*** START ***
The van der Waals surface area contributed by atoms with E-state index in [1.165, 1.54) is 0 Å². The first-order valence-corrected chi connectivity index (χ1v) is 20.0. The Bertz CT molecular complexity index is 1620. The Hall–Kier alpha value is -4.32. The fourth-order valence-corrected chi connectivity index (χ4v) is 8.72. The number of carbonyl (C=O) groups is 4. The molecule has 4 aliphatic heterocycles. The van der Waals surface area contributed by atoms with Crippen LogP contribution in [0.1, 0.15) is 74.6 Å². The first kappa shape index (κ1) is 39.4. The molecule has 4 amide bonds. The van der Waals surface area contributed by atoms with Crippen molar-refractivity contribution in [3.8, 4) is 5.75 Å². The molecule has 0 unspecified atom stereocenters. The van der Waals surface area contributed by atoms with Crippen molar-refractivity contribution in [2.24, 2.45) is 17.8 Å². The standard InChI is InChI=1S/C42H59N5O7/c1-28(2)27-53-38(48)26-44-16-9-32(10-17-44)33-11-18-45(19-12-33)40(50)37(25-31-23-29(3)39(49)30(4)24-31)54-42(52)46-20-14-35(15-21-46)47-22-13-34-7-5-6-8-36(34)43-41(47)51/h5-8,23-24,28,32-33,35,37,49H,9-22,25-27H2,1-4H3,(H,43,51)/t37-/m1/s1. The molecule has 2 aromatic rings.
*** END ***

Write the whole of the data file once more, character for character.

The van der Waals surface area contributed by atoms with E-state index in [1.165, 1.54) is 0 Å². The first-order valence-corrected chi connectivity index (χ1v) is 20.0. The Bertz CT molecular complexity index is 1620. The Hall–Kier alpha value is -4.32. The fourth-order valence-corrected chi connectivity index (χ4v) is 8.72. The number of carbonyl (C=O) groups is 4. The molecule has 4 aliphatic heterocycles. The van der Waals surface area contributed by atoms with Crippen LogP contribution in [0.1, 0.15) is 74.6 Å². The first kappa shape index (κ1) is 39.4. The molecule has 4 amide bonds. The van der Waals surface area contributed by atoms with Crippen molar-refractivity contribution in [3.8, 4) is 5.75 Å². The molecule has 0 unspecified atom stereocenters. The van der Waals surface area contributed by atoms with Crippen molar-refractivity contribution in [2.24, 2.45) is 17.8 Å². The standard InChI is InChI=1S/C42H59N5O7/c1-28(2)27-53-38(48)26-44-16-9-32(10-17-44)33-11-18-45(19-12-33)40(50)37(25-31-23-29(3)39(49)30(4)24-31)54-42(52)46-20-14-35(15-21-46)47-22-13-34-7-5-6-8-36(34)43-41(47)51/h5-8,23-24,28,32-33,35,37,49H,9-22,25-27H2,1-4H3,(H,43,51)/t37-/m1/s1. The molecule has 2 aromatic rings.